23. 4 out of 5

    Monique

    What drew me to Jonathan Kozol's book was his attempt to understanding the plight of those who find themselves homeless. The author highlights the roles the governement, institutions, everyday people, homeless organizations, and society play into the issue. Most important I grateful that he look beyond the numbers and his own disillusions with the homeless to know actual homeless people. This book is not full of fake optimism or preachy advocacy. I found this interesting because I consider myself What drew me to Jonathan Kozol's book was his attempt to understanding the plight of those who find themselves homeless. The author highlights the roles the governement, institutions, everyday people, homeless organizations, and society play into the issue. Most important I grateful that he look beyond the numbers and his own disillusions with the homeless to know actual homeless people. This book is not full of fake optimism or preachy advocacy. I found this interesting because I consider myself very interested and involved with several activist issues. Yes, I like advocacy and optimism. However, this book confronts the raw, ugly, and fearful part of homeless - not just for those who are in it but for others who observe it as well. I think everyone should read this book. I believe we will find that we hold unrealistic, uncompassionate, and misconceptions of all those who are homeless. We could try to deny these feelings or thoughts. We could become fustrated. We could become hateful to those who are homeless and take it out on them. We could, we have, and we have the control to stop this. I beleive that we need to wake up to the issue and raise the consciousness of our society. Do not treat the sypmtons only but the cause of homeless. The work is both urgent and slow. If we try small steps we can create the momentum needed to address this very important issue.

  24. 4 out of 5

    kelly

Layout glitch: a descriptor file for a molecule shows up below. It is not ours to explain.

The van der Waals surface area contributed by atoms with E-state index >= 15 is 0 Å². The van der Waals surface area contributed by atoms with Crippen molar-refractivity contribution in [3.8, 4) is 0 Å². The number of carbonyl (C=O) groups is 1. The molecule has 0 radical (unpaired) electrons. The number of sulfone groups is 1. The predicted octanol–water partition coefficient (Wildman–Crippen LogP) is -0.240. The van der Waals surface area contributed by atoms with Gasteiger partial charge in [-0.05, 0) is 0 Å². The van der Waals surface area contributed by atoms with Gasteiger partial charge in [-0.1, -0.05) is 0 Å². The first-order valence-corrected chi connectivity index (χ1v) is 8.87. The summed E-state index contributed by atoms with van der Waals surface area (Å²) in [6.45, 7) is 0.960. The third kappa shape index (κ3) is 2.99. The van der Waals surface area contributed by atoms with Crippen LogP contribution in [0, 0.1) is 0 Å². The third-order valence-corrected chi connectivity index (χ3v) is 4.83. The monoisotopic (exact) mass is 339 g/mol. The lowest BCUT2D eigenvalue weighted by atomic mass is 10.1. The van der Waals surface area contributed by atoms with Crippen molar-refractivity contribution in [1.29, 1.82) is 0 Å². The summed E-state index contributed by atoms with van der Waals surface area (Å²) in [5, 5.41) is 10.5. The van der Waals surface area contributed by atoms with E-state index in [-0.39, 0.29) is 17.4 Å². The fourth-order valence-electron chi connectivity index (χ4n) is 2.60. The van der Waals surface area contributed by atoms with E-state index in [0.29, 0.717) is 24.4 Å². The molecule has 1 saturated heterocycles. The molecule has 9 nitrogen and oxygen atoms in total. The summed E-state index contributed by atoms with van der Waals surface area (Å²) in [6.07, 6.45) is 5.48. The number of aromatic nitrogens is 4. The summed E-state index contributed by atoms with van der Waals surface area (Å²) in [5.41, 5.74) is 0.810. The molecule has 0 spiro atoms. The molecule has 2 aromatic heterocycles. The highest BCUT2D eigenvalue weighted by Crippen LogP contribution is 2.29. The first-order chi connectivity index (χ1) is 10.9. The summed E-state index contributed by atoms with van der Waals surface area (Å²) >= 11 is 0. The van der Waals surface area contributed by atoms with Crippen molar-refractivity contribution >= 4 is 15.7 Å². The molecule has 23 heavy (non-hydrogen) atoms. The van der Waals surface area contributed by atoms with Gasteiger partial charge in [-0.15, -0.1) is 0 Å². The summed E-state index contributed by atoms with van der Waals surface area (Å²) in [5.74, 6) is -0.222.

I love Jonathan Kozol. He is so widely read in the field of education that you can't really call yourself an expert or scholar of education or human services unless you've read his work. I've read several Kozol's books and it's always a pleasure to read them: "Death at an Early Age," "Amazing Grace," and "Fire in the Ashes," just to name a few. His books are like sitting down for a lecture with your favorite professor, only it's not a lecture, they're stories and facts as he collects them first I love Jonathan Kozol. He is so widely read in the field of education that you can't really call yourself an expert or scholar of education or human services unless you've read his work. I've read several Kozol's books and it's always a pleasure to read them: "Death at an Early Age," "Amazing Grace," and "Fire in the Ashes," just to name a few. His books are like sitting down for a lecture with your favorite professor, only it's not a lecture, they're stories and facts as he collects them first hand out in the field. This book is particularly heartbreaking. It was written in 1987 at the height of Reagan's notorious cutbacks on social services, but my God...it could have been yesterday. The topic of this book are the homeless residents of a welfare hotel in NYC in the early 80's, a crumbling, crime-filled building where the homeless are herded together and forced to endure miserable conditions, and, due to all kinds of bureaucracy, are promptly forgotten about. I love the way Kozol gives these people and their children a voice. The resilience of these people in the face of such odds is truly amazing. I read "Fire in the Ashes" first and this book second, which I don't advise. Kozol's "Fire in the Ashes" follows up with several of the stories of the families from this book 25 years later. Definitely read this one first, it makes the continuation way more enjoyable.